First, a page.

There have been countless discussions about the stripes and the rear quarters. I thought I'd share some of the things with you that this rear quarter has told me. It's kind of beat up and the bottom of it is rusted off. You can't see that in the photo. It's been hit a couple of times but not hard. The stripes are interesting because they are from the first generation of stripes and factory installed when this unidentified Machine was first made. You can clearly see the centre stripe is far from the silvery white that appeared in the second generation of stripes over ten years later. But more interesting than that is the black outline. If you look closely, you can see that the black outline on the horizontal part of the red stripe is a different width on top - wider - than it is on the bottom, much thinner. In fact half the thickness. The width of the bottom black outline varies from over 3/8th of an inch to a quarter of an inch.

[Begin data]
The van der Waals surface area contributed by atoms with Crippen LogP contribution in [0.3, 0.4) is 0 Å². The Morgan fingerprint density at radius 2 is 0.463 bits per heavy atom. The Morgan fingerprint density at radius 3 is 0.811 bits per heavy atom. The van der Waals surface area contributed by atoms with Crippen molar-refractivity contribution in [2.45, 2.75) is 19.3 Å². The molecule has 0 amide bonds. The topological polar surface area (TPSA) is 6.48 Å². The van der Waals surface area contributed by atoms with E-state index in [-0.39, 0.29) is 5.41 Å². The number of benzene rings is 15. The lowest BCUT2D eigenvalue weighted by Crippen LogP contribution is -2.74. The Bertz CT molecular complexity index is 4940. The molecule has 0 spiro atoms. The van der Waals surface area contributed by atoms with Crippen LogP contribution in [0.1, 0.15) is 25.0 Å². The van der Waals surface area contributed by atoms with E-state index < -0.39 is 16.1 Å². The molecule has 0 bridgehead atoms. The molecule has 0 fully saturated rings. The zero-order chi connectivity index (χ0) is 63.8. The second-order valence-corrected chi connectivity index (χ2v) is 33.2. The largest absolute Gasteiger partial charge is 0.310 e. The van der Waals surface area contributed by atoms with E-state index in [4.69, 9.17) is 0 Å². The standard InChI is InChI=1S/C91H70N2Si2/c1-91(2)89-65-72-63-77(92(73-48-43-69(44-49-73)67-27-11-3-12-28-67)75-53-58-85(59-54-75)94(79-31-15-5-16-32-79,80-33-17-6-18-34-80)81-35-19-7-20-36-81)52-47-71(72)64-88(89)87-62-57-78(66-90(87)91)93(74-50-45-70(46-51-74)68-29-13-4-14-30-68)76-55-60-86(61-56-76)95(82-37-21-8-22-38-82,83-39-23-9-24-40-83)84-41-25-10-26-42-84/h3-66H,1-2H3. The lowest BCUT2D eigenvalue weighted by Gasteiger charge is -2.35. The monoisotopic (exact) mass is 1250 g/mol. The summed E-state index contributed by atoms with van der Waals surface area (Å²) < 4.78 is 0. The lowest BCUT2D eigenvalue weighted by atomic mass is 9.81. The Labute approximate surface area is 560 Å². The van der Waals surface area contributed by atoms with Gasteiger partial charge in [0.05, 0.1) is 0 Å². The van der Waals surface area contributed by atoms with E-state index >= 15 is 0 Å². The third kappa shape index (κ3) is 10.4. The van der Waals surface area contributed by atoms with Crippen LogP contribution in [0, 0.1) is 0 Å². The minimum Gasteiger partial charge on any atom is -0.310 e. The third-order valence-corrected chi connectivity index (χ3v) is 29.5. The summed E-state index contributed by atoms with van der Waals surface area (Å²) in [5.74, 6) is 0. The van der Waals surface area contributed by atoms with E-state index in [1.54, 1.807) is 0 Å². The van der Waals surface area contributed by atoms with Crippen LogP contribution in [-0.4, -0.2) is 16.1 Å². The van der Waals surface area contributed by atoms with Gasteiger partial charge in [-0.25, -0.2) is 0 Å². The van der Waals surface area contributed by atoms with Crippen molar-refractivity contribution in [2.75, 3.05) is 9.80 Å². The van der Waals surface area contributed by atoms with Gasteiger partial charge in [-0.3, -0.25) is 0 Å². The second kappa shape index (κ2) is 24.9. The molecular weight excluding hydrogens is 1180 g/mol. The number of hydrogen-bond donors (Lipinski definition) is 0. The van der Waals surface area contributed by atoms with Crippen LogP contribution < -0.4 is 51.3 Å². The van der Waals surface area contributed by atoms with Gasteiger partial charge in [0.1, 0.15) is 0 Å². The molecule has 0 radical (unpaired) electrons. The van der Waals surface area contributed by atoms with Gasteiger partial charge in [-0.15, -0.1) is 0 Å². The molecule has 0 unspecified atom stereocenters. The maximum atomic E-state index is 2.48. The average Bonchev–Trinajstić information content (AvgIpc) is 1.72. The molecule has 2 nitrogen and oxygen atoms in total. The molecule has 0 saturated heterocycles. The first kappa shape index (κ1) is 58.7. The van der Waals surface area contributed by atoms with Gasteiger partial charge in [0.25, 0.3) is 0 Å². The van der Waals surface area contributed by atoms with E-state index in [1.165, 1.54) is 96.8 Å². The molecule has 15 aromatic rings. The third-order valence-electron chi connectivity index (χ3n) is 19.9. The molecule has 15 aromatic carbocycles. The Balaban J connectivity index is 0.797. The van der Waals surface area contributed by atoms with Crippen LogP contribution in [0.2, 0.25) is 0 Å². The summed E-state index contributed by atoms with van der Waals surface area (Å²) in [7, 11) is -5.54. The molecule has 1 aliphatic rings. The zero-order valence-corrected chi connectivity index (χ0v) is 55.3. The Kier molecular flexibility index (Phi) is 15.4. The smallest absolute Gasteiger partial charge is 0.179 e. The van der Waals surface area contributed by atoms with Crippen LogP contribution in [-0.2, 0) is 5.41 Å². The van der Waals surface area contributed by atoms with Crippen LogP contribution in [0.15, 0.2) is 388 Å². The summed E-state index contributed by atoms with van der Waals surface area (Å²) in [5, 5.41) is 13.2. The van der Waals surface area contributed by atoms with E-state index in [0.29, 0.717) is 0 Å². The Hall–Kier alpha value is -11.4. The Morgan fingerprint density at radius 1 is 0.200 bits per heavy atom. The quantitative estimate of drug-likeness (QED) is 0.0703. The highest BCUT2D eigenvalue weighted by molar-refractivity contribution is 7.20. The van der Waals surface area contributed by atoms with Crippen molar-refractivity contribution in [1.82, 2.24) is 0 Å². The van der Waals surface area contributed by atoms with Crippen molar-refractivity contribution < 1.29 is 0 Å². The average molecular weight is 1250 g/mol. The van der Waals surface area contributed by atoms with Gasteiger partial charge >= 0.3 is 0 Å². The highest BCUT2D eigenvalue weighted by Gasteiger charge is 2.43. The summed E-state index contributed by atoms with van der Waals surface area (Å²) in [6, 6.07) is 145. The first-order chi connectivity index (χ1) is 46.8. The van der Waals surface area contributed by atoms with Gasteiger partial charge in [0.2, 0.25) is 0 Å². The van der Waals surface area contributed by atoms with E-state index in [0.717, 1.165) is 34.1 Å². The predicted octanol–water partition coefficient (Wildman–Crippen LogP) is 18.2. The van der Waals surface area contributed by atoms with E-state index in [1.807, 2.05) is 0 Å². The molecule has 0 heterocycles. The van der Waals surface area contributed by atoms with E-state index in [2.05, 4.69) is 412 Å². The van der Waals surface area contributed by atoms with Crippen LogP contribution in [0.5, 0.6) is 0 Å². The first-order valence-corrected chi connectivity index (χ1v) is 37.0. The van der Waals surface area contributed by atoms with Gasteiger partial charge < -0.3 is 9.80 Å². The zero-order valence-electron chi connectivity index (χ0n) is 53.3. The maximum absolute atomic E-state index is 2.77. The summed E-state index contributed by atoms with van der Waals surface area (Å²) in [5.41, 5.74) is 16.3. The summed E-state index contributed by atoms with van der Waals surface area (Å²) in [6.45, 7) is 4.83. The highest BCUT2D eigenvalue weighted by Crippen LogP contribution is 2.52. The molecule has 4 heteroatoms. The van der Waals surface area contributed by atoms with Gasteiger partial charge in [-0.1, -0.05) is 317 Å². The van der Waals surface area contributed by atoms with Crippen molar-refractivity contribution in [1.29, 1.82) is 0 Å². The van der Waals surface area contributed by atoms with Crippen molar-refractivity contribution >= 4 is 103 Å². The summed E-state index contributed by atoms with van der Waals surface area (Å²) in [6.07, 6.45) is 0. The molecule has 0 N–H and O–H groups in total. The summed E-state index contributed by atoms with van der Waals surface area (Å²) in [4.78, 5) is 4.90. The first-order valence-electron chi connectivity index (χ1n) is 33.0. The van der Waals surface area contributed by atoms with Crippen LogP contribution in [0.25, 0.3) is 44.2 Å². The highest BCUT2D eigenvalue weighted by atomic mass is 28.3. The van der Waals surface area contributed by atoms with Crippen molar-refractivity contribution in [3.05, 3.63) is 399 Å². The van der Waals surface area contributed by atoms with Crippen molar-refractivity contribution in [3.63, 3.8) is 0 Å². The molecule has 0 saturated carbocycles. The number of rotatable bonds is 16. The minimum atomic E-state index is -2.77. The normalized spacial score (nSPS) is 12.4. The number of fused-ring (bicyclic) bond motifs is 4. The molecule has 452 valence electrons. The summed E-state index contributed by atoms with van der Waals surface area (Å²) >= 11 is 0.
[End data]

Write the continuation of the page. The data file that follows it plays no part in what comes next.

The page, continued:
The stripes were die-cut in 1969 and now they are cut by a computer-driven knife blade. In 1969, they would have had material shifting in the dies. You can't see well through the pre-mask so placing it exactly in the dies must have been a challenge.
You can see from this image that the rear edge of the blue stripe parallels the seam of the rear quarter and sits back about 1/8 th of an inch. That is not the case as the stripe crosses the top of the rear fender and descends towards the trunk. The gap increases and varies according to how much of a gap there is between the stripe and the end of the quarter on the vertical side.